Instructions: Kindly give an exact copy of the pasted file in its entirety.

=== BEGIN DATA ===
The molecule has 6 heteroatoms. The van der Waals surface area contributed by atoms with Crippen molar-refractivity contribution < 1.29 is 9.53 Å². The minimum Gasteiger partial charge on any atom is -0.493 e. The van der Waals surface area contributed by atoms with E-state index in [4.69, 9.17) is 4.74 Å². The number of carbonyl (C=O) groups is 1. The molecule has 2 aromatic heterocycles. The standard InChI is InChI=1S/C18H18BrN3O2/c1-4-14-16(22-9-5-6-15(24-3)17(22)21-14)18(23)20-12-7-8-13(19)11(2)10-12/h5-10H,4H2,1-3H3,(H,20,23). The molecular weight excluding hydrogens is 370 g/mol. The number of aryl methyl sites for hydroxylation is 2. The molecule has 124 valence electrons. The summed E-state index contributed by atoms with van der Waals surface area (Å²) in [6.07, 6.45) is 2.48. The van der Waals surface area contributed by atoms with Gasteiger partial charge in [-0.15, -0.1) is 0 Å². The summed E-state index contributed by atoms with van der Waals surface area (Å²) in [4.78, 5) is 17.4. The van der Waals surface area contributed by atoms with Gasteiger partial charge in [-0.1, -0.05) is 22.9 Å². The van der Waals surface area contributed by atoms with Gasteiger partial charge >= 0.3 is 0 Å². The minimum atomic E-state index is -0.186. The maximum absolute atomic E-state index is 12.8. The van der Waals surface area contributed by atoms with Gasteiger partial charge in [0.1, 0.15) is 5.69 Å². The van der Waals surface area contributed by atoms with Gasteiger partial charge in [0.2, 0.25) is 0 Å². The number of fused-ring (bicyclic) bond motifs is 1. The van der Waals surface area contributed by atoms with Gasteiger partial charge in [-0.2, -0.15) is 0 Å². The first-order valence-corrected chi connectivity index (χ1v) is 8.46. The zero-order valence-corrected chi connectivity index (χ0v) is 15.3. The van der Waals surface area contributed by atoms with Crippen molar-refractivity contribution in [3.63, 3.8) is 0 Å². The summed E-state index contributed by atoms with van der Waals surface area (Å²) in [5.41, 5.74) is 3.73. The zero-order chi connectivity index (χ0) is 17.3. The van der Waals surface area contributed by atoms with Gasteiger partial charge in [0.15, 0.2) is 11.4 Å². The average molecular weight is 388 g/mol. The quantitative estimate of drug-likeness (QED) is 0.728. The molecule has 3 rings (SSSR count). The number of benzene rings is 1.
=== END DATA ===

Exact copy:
The molecule has 6 heteroatoms. The van der Waals surface area contributed by atoms with Crippen molar-refractivity contribution < 1.29 is 9.53 Å². The minimum Gasteiger partial charge on any atom is -0.493 e. The van der Waals surface area contributed by atoms with E-state index in [4.69, 9.17) is 4.74 Å². The number of carbonyl (C=O) groups is 1. The molecule has 2 aromatic heterocycles. The standard InChI is InChI=1S/C18H18BrN3O2/c1-4-14-16(22-9-5-6-15(24-3)17(22)21-14)18(23)20-12-7-8-13(19)11(2)10-12/h5-10H,4H2,1-3H3,(H,20,23). The molecular weight excluding hydrogens is 370 g/mol. The number of aryl methyl sites for hydroxylation is 2. The molecule has 124 valence electrons. The summed E-state index contributed by atoms with van der Waals surface area (Å²) in [6.07, 6.45) is 2.48. The van der Waals surface area contributed by atoms with Gasteiger partial charge in [-0.15, -0.1) is 0 Å². The summed E-state index contributed by atoms with van der Waals surface area (Å²) in [4.78, 5) is 17.4. The van der Waals surface area contributed by atoms with Gasteiger partial charge in [-0.1, -0.05) is 22.9 Å². The van der Waals surface area contributed by atoms with Gasteiger partial charge >= 0.3 is 0 Å². The minimum atomic E-state index is -0.186. The maximum absolute atomic E-state index is 12.8. The van der Waals surface area contributed by atoms with Gasteiger partial charge in [0.1, 0.15) is 5.69 Å². The van der Waals surface area contributed by atoms with Gasteiger partial charge in [0.2, 0.25) is 0 Å². The number of fused-ring (bicyclic) bond motifs is 1. The van der Waals surface area contributed by atoms with Gasteiger partial charge in [-0.2, -0.15) is 0 Å². The first-order valence-corrected chi connectivity index (χ1v) is 8.46. The zero-order valence-corrected chi connectivity index (χ0v) is 15.3. The van der Waals surface area contributed by atoms with Crippen molar-refractivity contribution in [3.63, 3.8) is 0 Å². The summed E-state index contributed by atoms with van der Waals surface area (Å²) in [5.41, 5.74) is 3.73. The zero-order chi connectivity index (χ0) is 17.3. The van der Waals surface area contributed by atoms with Gasteiger partial charge in [0.15, 0.2) is 11.4 Å². The average molecular weight is 388 g/mol. The quantitative estimate of drug-likeness (QED) is 0.728. The molecule has 3 rings (SSSR count). The number of benzene rings is 1.